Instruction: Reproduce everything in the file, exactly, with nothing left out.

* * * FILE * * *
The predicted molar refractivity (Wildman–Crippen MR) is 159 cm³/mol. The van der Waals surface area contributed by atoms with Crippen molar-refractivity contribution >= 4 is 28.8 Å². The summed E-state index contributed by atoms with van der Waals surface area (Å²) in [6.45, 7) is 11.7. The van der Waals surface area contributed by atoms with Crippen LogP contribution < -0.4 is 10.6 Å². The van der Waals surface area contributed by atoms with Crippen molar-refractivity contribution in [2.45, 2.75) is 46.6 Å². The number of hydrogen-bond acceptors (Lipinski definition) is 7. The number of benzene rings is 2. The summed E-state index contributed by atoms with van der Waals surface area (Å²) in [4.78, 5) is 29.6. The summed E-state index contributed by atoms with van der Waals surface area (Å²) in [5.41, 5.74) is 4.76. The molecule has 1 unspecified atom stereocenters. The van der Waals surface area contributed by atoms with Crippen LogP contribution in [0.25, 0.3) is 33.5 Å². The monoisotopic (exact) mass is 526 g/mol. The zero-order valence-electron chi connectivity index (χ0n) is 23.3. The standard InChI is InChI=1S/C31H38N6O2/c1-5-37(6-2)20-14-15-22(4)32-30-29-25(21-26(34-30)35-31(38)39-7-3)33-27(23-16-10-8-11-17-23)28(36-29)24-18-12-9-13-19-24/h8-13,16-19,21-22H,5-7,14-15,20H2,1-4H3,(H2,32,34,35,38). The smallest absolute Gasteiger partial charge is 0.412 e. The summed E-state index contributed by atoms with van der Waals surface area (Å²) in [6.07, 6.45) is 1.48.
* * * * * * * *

The predicted molar refractivity (Wildman–Crippen MR) is 159 cm³/mol. The van der Waals surface area contributed by atoms with Crippen molar-refractivity contribution >= 4 is 28.8 Å². The summed E-state index contributed by atoms with van der Waals surface area (Å²) in [6.45, 7) is 11.7. The van der Waals surface area contributed by atoms with Crippen LogP contribution < -0.4 is 10.6 Å². The van der Waals surface area contributed by atoms with Crippen molar-refractivity contribution in [2.45, 2.75) is 46.6 Å². The number of hydrogen-bond acceptors (Lipinski definition) is 7. The number of benzene rings is 2. The summed E-state index contributed by atoms with van der Waals surface area (Å²) in [4.78, 5) is 29.6. The summed E-state index contributed by atoms with van der Waals surface area (Å²) in [5.41, 5.74) is 4.76. The molecule has 1 unspecified atom stereocenters. The van der Waals surface area contributed by atoms with Crippen LogP contribution in [0.25, 0.3) is 33.5 Å². The monoisotopic (exact) mass is 526 g/mol. The zero-order valence-electron chi connectivity index (χ0n) is 23.3. The standard InChI is InChI=1S/C31H38N6O2/c1-5-37(6-2)20-14-15-22(4)32-30-29-25(21-26(34-30)35-31(38)39-7-3)33-27(23-16-10-8-11-17-23)28(36-29)24-18-12-9-13-19-24/h8-13,16-19,21-22H,5-7,14-15,20H2,1-4H3,(H2,32,34,35,38). The smallest absolute Gasteiger partial charge is 0.412 e. The summed E-state index contributed by atoms with van der Waals surface area (Å²) in [6.07, 6.45) is 1.48.